• Structural Unemployment

While this might be considered a part of cyclical unemployment, it merits its own category because it is something that is easier to tackle.

For example, the use of synthetic cotton blends with rayon are becoming popular, which means that a big consumer of the cotton production – the clothing industry would be changing the factors involved in the production of their goods.

While the farmers will face the brunt of the decreased demand, many of the individual doing manual labor on the farm itself can be retrained for production level jobs in the garment industry quite easily. Combine that with a few policy based incentives and tax cuts to corporations and you’ll see a perceptible jump in the general welfare of the local community.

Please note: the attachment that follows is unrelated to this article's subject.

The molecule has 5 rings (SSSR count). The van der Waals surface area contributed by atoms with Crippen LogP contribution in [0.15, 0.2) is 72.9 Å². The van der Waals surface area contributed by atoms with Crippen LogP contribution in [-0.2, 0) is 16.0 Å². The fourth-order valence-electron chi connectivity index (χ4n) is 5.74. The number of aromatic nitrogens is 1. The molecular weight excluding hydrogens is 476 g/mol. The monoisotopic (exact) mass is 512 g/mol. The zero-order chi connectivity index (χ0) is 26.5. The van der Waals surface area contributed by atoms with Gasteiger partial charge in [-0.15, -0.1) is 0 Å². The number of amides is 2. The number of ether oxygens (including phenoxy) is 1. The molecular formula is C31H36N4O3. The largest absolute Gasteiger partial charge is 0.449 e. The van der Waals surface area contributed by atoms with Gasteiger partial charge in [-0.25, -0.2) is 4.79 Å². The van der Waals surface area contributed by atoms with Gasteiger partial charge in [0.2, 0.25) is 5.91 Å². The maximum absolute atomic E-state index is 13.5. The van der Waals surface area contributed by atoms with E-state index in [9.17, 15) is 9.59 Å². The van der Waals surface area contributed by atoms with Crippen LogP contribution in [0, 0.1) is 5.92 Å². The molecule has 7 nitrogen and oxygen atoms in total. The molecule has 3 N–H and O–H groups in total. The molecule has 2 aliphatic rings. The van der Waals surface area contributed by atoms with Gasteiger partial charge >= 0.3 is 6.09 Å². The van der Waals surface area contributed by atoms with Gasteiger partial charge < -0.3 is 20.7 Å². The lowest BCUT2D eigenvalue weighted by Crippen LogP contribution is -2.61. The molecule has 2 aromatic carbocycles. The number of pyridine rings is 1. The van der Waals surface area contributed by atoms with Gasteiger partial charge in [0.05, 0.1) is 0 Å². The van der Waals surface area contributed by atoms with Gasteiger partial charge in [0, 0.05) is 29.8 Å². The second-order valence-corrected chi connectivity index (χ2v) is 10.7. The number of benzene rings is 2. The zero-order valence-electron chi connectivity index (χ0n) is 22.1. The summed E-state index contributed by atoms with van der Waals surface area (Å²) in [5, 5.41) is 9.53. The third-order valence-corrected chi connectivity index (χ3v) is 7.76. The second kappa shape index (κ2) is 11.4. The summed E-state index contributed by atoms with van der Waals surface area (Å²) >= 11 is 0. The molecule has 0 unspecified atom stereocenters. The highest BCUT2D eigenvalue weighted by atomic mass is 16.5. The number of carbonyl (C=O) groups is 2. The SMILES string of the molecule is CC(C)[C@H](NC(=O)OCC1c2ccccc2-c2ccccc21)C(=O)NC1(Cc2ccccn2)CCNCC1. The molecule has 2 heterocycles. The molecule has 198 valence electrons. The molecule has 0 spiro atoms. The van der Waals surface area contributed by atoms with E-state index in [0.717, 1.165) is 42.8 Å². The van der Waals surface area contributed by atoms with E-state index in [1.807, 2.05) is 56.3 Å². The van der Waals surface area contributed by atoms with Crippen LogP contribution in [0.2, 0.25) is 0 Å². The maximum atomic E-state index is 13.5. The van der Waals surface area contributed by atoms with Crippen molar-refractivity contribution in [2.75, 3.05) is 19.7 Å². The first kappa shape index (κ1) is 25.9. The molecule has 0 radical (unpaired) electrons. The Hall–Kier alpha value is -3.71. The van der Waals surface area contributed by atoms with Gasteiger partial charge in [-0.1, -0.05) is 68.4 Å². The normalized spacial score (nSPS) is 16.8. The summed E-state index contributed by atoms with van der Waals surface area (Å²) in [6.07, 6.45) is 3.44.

Causes of unemployment:


Some of the important aspects related to the unemployment scenario in India are:

  • The growth in labor force in India is much higher than the growth of jobs.
  • Actual employment figures in India have mostly fallen short of estimated figures, as per the five year plans. The unorganized sector in India accounts for 90% of the employment.
  • The unorganized sector consists of agricultural workers in the rural areas and contract and sub-contract laborers in the urban areas.
  • Self-employment accounts for more than 60% of the employed population of India. Casual workers, who get jobs only at times and remain unpaid when they don’t have work, constitute 30% of the workforce, while only 10% are regular employees. Merely two-fifth of this 10% is employed in the government sector.
  • Around 70% of the labor force in India has education below primary level or is illiterate.